In 1712, Robert Haskell married Mary Leach in Manchester, where their first son, William, was born in 1713. Soon after, Haskell bought from his grandfather the 50-acre parcel his family owned since 1688 and built a home for his new family. The couple had numerous other children over the next years at this property overlooking the ocean. Upon his death in 1776, Robert left two-fifths of his real estate, including his “dwelling house and barn,” not to his first-born William, but to his second son, Paul. He also left one room in the house to his daughter Ruth, who apparently lived there into adulthood. The home remained in the family until the 19th century when the home was willed off in halves as the eastern and western portions. Late in the 19th century, the land was sold and subdivided to allow building lots all around, the Haskell House now sits on less than one acre of its former 300 acre parcel. The home is a great example of a modified Georgian house, which was added onto over time.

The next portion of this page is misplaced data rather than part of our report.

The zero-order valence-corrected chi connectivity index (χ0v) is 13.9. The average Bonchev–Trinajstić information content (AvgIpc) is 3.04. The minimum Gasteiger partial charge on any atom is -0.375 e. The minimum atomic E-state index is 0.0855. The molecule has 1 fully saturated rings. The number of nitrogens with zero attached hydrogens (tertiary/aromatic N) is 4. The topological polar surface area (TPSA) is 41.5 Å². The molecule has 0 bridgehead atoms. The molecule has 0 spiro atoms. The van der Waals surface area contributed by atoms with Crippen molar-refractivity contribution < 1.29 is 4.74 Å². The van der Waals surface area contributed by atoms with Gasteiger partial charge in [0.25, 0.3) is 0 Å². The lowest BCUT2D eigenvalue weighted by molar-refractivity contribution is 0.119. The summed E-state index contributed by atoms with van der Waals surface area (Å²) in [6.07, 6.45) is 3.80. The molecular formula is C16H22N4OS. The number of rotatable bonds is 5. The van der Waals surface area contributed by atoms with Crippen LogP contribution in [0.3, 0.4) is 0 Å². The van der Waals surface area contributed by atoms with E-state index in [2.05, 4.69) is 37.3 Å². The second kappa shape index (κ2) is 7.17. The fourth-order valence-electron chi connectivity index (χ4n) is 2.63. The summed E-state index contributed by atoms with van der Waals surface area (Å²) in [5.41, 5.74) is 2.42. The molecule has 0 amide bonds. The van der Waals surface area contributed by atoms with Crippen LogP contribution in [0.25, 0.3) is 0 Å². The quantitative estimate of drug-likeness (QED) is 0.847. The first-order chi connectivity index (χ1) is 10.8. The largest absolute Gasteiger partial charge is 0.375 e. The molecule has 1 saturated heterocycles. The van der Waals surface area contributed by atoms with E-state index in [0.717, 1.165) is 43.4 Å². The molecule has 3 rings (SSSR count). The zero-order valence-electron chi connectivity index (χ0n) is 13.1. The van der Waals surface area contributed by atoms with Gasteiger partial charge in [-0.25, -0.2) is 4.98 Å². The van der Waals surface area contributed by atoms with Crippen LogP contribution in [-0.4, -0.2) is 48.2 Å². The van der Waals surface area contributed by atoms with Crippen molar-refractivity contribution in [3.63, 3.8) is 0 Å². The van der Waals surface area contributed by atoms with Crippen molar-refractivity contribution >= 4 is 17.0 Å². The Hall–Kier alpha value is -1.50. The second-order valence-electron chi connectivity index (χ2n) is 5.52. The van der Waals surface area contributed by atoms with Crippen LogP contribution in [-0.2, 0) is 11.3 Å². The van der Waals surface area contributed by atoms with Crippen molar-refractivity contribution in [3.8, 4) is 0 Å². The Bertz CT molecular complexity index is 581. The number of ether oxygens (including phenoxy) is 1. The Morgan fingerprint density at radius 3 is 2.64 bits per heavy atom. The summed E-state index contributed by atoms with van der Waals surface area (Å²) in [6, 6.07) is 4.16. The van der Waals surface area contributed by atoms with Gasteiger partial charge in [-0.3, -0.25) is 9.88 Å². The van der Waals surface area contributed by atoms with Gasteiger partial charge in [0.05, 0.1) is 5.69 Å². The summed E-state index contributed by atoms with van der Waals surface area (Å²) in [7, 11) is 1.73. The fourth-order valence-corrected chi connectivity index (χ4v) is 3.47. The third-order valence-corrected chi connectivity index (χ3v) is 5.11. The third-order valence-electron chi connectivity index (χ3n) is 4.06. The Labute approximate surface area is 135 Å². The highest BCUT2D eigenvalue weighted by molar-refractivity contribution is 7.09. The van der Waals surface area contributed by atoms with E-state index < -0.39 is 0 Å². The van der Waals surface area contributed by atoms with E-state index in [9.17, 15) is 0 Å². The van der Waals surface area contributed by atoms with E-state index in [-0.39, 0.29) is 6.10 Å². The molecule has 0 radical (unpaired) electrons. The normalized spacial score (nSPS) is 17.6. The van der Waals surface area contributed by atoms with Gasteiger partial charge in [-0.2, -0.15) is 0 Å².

Located adjacent to the Washington Town Green, the Faxon House exemplifies the Georgian architectural style seen in small towns all over the region. The home was built in the early 1790s by a member of the Faxon family. By the early 19th century, the home was owned by Azariah Faxon a storekeeper and the schoolmaster at the District #1 School, which at that time was located between the Town Hall and the Congregational Church in the center of town before being replaced with a larger structure. In 1793, an eight-year-old Sylvanus Thayer moved up to Washington from his family home in Braintree, Massachusetts, to live with his uncle, attending school where he was a teacher. While there, impressionable Sylvanus met Benjamin Pierce, father of future President Franklin Pierce. Both General Pierce and Sylvanus’ Uncle Azaria, who had fought in the Revolutionary War, fed Sylvanus’ growing fascination with military matters, including the dazzling campaigns of Napoleon Bonaparte. Sylvanus later attended nearby Dartmouth College, and went on to become “the Father of West Point” as an early superintendent of the United States Military Academy at West Point and an early advocate of engineering education in the United States.